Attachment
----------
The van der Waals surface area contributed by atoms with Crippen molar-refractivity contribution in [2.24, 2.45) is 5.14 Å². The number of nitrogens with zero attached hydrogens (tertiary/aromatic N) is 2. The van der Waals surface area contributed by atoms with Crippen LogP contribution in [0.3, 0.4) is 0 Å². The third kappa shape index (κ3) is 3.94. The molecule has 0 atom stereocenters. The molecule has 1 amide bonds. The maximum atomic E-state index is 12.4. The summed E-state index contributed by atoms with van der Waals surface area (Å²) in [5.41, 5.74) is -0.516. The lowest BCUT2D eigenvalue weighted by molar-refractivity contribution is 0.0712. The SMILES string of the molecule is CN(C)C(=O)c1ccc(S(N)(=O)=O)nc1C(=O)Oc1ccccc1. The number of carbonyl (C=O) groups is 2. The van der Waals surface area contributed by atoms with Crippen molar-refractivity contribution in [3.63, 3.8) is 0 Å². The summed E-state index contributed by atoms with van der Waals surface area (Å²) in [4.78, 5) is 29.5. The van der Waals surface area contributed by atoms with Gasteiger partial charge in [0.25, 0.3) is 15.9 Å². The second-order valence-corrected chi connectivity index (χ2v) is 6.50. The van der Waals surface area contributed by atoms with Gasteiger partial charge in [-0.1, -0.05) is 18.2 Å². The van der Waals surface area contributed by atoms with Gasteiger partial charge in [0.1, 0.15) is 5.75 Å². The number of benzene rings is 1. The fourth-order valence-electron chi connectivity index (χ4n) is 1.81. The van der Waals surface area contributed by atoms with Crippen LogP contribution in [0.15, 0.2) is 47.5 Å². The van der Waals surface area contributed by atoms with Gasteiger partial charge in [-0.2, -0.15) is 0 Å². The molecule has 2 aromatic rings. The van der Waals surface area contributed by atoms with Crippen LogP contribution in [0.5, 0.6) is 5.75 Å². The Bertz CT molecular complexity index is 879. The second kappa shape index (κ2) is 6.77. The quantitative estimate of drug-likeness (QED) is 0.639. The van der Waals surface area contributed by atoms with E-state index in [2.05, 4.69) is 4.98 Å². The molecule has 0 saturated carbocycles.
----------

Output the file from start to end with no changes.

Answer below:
The van der Waals surface area contributed by atoms with Crippen molar-refractivity contribution in [2.24, 2.45) is 5.14 Å². The number of nitrogens with zero attached hydrogens (tertiary/aromatic N) is 2. The van der Waals surface area contributed by atoms with Crippen LogP contribution in [0.3, 0.4) is 0 Å². The third kappa shape index (κ3) is 3.94. The molecule has 0 atom stereocenters. The molecule has 1 amide bonds. The maximum atomic E-state index is 12.4. The summed E-state index contributed by atoms with van der Waals surface area (Å²) in [5.41, 5.74) is -0.516. The lowest BCUT2D eigenvalue weighted by molar-refractivity contribution is 0.0712. The SMILES string of the molecule is CN(C)C(=O)c1ccc(S(N)(=O)=O)nc1C(=O)Oc1ccccc1. The number of carbonyl (C=O) groups is 2. The van der Waals surface area contributed by atoms with Crippen molar-refractivity contribution in [3.63, 3.8) is 0 Å². The summed E-state index contributed by atoms with van der Waals surface area (Å²) in [4.78, 5) is 29.5. The van der Waals surface area contributed by atoms with Gasteiger partial charge in [0.25, 0.3) is 15.9 Å². The second-order valence-corrected chi connectivity index (χ2v) is 6.50. The van der Waals surface area contributed by atoms with Gasteiger partial charge in [-0.1, -0.05) is 18.2 Å². The van der Waals surface area contributed by atoms with Gasteiger partial charge in [0.1, 0.15) is 5.75 Å². The number of benzene rings is 1. The fourth-order valence-electron chi connectivity index (χ4n) is 1.81. The van der Waals surface area contributed by atoms with Crippen LogP contribution in [0.15, 0.2) is 47.5 Å². The van der Waals surface area contributed by atoms with Gasteiger partial charge in [-0.2, -0.15) is 0 Å². The molecule has 2 aromatic rings. The van der Waals surface area contributed by atoms with Crippen LogP contribution in [0.5, 0.6) is 5.75 Å². The Bertz CT molecular complexity index is 879. The second kappa shape index (κ2) is 6.77. The quantitative estimate of drug-likeness (QED) is 0.639. The van der Waals surface area contributed by atoms with E-state index in [2.05, 4.69) is 4.98 Å². The molecule has 0 saturated carbocycles.